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New AI-assisted device can turn muscle movements into speech

The new AI-assisted wearable device adheres to the user’s neck and translates the muscle movements of the larynx into audible speech

This innovative device, which measures 1.2 square inches on each side, has shown 95% accuracy in translating muscle movements into speech
This innovative device, which measures 1.2 square inches on each side, has shown 95% accuracy in translating muscle movements into speech (Courtesy: Jun Chen lab/UCLA)

Often, people with voice disorders or who are recovering from laryngeal cancer surgeries can find it difficult or impossible to speak. Aiming to change that, researchers have invented a thin, stretchy device that can help people with dysfunctional vocal cords regain their voice function.

The device, created by bioengineers at the University of California, Los Angeles (UCLA), adheres to the user’s neck and translates the muscle movements of the larynx into audible speech. The self-powered AI device has been trained using machine learning to recognise which muscle movements correspond with which words, the university’s statement explained.

Also read: New AI model can use human perception to tune out noisy audio

This innovative device, which measures 1.2 square inches on each side, has shown 95% accuracy in translating muscle movements into speech. It has two components, each containing two layers: one of biocompatible silicone compound polydimethylsiloxane (PDMS), with elastic properties, and a magnetic induction layer made of copper induction coils. The fifth layer is between the two and consists of PDMS mixed with micromagnets, which triggers a magnetic field, the statement elaborated. 

According to the researchers, the existing solutions such as handheld electro-larynx devices and tracheoesophageal- puncture procedures can be inconvenient, and invasive. “This new device presents a wearable, non-invasive option capable of assisting patients in communicating during the period before treatment and during the post-treatment recovery period for voice disorders," lead author Jun Chen said in the statement.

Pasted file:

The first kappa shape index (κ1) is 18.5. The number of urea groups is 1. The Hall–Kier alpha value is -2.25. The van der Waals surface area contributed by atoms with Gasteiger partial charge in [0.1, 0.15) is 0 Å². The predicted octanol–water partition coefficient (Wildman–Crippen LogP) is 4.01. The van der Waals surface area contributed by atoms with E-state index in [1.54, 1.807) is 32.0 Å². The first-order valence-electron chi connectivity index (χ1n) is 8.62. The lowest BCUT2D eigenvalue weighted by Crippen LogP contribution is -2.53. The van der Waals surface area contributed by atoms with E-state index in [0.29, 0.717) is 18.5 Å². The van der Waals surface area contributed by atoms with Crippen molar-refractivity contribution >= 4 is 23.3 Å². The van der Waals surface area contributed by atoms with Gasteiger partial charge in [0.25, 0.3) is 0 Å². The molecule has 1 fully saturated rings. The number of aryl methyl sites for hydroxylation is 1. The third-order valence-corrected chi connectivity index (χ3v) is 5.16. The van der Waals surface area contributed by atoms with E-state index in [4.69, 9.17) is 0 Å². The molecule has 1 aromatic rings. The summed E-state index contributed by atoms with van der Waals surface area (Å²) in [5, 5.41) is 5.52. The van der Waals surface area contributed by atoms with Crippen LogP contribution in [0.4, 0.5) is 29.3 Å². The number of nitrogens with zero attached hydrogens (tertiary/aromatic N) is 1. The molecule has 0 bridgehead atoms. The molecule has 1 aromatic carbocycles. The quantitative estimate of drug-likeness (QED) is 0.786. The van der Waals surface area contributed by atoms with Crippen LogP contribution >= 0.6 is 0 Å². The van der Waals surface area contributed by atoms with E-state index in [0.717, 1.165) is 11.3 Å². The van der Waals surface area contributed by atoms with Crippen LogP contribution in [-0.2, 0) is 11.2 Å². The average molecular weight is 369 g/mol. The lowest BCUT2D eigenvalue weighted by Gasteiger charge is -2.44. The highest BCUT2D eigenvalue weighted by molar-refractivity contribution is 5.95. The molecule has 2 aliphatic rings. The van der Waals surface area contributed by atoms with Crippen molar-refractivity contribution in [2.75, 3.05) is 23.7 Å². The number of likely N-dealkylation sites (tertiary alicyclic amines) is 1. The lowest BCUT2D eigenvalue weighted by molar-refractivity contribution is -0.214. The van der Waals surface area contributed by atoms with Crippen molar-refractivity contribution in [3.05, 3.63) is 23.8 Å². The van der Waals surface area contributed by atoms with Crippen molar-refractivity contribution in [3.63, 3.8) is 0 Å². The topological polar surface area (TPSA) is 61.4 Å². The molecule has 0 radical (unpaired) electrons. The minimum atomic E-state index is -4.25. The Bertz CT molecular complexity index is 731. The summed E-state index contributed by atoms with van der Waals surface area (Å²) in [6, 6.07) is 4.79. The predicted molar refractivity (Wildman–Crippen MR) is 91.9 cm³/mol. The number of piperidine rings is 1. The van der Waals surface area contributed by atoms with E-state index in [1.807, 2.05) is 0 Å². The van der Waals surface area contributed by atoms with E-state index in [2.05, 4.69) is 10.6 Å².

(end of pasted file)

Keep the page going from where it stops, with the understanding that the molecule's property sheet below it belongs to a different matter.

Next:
The team aims to continue expanding the vocabulary of the device through machine learning and testing it in people with speech disorders. The findings were published earlier this month in Nature Communications.

Previous studies have also looked into helping people with speech disorders. In 2021, researchers from the Indian Institute of Technology (IIT), Jodhpur and the All India Institute Of Medical Science (AIIMS), Jodhpur developed low-cost “talking gloves” for people. According to Press Trust of India, the gloves were priced at less than 5,000 and used principles of artificial intelligence and machine learning to automatically generate speech. In the press statement, the team explained that the device can help individuals convert hand gestures into text or pre-recorded voices.

In another study, published in the Nature journal, researchers helped a woman, who suffered a stroke and was paralyzed, speak again. They connected sensors and wires to her head, which could read her brain waves and convert them into speech.

Also read: These talking gloves can help people with speech disability

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